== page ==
Health officials reported yesterday that cancer deaths in the United States dropped for the second year in a row. President Bush teed off this news with a speech at the National Institutes of Health, touting the increased funding for cancer research since 2001:
First, I’m pleased that we’re funding cancer research. We’re up about 25 percent or 26 percent since 2001; it’s a commitment that I made when I first came to Washington, it’s a commitment we’re keeping. And the reason why it makes sense to spend taxpayers’ money on cancer research is that we can make some good progress, and have.
The total budget for the National Cancer Institute has increased $1.2 billion since 2001. But as ABC News’s Medical Editor pointed out last night, “most of that occurred in those early years under a Clinton initiative. The budget was actually cut last year and the projected budget for this year is to be cut even further.”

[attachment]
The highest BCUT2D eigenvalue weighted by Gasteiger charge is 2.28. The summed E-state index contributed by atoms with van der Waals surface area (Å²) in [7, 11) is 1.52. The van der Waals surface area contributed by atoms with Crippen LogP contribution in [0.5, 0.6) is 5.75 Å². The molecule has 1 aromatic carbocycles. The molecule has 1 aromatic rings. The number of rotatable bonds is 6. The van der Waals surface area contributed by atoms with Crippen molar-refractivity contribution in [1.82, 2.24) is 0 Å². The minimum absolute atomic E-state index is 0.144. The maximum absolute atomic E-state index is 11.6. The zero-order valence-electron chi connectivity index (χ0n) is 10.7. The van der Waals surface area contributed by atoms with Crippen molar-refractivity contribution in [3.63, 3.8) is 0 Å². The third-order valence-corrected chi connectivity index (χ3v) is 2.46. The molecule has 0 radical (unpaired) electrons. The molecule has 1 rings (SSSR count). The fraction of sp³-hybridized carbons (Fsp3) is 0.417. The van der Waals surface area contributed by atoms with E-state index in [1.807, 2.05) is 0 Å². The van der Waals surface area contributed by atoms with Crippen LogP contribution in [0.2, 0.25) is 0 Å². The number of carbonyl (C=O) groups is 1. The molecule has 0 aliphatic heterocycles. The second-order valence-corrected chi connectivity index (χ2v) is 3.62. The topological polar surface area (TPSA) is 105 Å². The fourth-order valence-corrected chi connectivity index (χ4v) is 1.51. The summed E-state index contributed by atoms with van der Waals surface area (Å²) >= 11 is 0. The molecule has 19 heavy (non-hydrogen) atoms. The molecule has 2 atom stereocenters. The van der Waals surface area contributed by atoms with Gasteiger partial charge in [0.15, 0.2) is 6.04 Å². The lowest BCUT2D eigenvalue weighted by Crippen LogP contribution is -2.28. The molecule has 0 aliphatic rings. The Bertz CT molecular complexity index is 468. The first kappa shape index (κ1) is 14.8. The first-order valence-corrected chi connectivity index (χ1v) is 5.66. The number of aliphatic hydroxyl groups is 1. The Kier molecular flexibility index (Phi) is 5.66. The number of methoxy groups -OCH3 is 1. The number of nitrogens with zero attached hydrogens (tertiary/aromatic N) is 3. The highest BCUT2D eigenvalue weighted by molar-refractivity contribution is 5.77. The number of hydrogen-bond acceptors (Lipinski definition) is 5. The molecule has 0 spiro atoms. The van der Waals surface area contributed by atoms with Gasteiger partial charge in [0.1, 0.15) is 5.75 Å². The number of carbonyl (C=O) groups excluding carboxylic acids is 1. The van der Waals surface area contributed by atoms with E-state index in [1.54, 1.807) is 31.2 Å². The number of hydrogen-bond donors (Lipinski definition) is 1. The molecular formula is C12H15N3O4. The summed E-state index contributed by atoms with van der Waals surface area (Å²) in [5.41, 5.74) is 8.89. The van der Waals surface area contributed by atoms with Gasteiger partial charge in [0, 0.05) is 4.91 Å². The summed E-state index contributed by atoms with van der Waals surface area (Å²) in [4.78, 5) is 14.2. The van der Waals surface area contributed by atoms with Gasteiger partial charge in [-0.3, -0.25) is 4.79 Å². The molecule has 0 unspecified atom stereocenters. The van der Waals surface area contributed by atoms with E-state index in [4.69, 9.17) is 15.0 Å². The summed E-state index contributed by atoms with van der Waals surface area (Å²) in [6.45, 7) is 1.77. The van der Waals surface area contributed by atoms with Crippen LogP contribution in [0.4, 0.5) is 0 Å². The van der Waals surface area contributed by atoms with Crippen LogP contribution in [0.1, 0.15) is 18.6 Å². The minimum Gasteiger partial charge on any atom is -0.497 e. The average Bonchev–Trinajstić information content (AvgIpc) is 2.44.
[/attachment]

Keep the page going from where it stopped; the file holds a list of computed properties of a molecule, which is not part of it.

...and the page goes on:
CHARLES GIBSON: The President today was pointing to all the money that the government has put into cancer research. Other people say, look, it’s earlier diagnosis. Others say better treatment is responsible for these numbers. Some people say better living. So, what is it?
TIMOTHY JOHNSON, ABC NEWS MEDICAL EDITOR: Well, it’s a combination of all of the above. But when the administration tries to take credit for increased spending, per se, I think they’re misleading. It is true that the total budget for the National Cancer Institute has gone up by $1.2 billion since 2001. But most of that occurred in those early years under a Clinton initiative. The budget was actually cut last year and the projected budget for this year is to be cut even further. So, I think it’s a real tragedy that we are cutting the budget for the National Cancer Institute at a time we’re on the verge of many exciting discoveries.